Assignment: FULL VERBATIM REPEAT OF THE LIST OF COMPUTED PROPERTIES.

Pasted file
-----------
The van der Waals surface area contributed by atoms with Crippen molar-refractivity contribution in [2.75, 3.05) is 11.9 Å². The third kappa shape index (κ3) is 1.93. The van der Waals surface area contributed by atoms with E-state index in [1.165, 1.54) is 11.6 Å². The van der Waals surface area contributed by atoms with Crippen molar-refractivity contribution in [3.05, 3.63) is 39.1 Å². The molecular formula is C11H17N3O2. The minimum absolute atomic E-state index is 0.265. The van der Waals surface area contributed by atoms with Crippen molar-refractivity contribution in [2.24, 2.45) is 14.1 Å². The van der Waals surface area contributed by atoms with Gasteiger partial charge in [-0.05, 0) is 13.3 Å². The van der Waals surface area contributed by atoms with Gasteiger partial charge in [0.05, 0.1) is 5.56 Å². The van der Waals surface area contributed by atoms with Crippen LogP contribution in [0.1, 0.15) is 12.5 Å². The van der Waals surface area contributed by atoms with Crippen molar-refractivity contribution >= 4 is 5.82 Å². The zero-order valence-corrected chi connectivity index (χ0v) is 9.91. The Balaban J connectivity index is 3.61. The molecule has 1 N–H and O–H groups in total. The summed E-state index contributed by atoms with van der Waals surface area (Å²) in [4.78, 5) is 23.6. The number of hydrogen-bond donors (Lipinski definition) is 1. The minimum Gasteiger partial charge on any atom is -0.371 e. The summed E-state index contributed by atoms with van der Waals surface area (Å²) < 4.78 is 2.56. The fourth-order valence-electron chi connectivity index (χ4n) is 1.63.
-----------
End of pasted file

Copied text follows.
The van der Waals surface area contributed by atoms with Crippen molar-refractivity contribution in [2.75, 3.05) is 11.9 Å². The third kappa shape index (κ3) is 1.93. The van der Waals surface area contributed by atoms with E-state index in [1.165, 1.54) is 11.6 Å². The van der Waals surface area contributed by atoms with Crippen molar-refractivity contribution in [3.05, 3.63) is 39.1 Å². The molecular formula is C11H17N3O2. The minimum absolute atomic E-state index is 0.265. The van der Waals surface area contributed by atoms with Crippen molar-refractivity contribution in [2.24, 2.45) is 14.1 Å². The van der Waals surface area contributed by atoms with Gasteiger partial charge in [-0.05, 0) is 13.3 Å². The van der Waals surface area contributed by atoms with Gasteiger partial charge in [0.05, 0.1) is 5.56 Å². The van der Waals surface area contributed by atoms with Crippen LogP contribution in [0.1, 0.15) is 12.5 Å². The van der Waals surface area contributed by atoms with Crippen molar-refractivity contribution >= 4 is 5.82 Å². The zero-order valence-corrected chi connectivity index (χ0v) is 9.91. The Balaban J connectivity index is 3.61. The molecule has 1 N–H and O–H groups in total. The summed E-state index contributed by atoms with van der Waals surface area (Å²) in [4.78, 5) is 23.6. The number of hydrogen-bond donors (Lipinski definition) is 1. The minimum Gasteiger partial charge on any atom is -0.371 e. The summed E-state index contributed by atoms with van der Waals surface area (Å²) < 4.78 is 2.56. The fourth-order valence-electron chi connectivity index (χ4n) is 1.63.